An aboriginal spin on hip-hop

An aboriginal spin on hip-hop

May 12, 2010

Rapping, DJing, graffiti arts and breakdancing are all part of hip-hop culture that originated in New York City in the mid-1970s. Now, aboriginal youth in parts of Canada are using hip-hop to connect their traditional culture with their current experience — in some cases, leading to improved academic performance.

And Charity Marsh, an ethnomusicologist at the University of Regina and director of the university's Interactive Media and Performance (IMP) Labs, has the research to prove it. The IMP Labs include 18 workstations where students are taught, among other things, hip-hop turntable scratching, electronic beat-making and music production. In the fall of 2008, Marsh launched a community-outreach program in which 15 aboriginal students in grades 10 and 11 at an inner-city high school spent two mornings a week in the labs writing hip-hop rhyming lyrics, and learning how to record and edit music.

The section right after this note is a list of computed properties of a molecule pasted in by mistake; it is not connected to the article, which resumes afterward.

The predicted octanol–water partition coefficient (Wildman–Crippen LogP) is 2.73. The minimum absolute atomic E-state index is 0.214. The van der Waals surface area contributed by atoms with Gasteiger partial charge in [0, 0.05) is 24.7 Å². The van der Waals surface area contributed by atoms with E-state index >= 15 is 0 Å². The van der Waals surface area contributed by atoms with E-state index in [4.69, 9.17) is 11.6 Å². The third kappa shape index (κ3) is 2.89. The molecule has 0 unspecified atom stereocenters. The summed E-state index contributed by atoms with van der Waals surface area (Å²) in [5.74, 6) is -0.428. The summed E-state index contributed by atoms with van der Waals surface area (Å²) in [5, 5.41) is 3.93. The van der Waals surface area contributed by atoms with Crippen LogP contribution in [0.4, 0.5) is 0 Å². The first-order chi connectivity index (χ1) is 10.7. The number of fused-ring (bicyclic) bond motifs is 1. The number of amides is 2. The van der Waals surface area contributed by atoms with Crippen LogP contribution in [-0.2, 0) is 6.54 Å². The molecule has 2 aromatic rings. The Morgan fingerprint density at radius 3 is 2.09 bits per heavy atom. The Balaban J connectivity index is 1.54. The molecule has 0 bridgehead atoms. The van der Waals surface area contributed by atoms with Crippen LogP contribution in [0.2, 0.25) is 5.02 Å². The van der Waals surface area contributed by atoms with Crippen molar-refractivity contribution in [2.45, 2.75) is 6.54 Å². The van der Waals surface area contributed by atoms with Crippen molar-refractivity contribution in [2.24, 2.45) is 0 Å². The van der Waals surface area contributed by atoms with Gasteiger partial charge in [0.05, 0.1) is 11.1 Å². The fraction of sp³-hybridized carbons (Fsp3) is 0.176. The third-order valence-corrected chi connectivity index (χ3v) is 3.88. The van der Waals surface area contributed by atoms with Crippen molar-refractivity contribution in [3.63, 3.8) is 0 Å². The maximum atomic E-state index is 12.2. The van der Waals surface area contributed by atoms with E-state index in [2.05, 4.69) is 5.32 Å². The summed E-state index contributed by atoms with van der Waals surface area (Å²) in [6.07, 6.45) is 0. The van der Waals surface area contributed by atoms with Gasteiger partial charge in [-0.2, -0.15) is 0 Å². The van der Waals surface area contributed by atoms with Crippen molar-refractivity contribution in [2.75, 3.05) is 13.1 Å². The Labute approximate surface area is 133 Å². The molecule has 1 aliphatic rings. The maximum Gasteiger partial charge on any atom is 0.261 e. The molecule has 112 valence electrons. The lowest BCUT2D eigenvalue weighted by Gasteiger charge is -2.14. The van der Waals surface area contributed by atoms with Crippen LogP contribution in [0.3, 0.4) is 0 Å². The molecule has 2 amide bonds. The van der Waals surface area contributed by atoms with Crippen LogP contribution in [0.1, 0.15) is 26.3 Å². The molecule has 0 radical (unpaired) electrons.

The students also studied graffiti art and breakdancing and, to improve the latter, took fitness classes at a nearby gym one morning a week. Three groups of students have participated in the semester-long program since its inception and have had their work evaluated and graded toward credits in English and art education.

Last fall, Marsh received the Lieutenant Governor’s Arts and Learning Award for the program, but she insists the real winners have been the students. “We have seen some really important outcomes,” she says. “Their attendance goes up, they become more engaged and their grades improve dramatically.”

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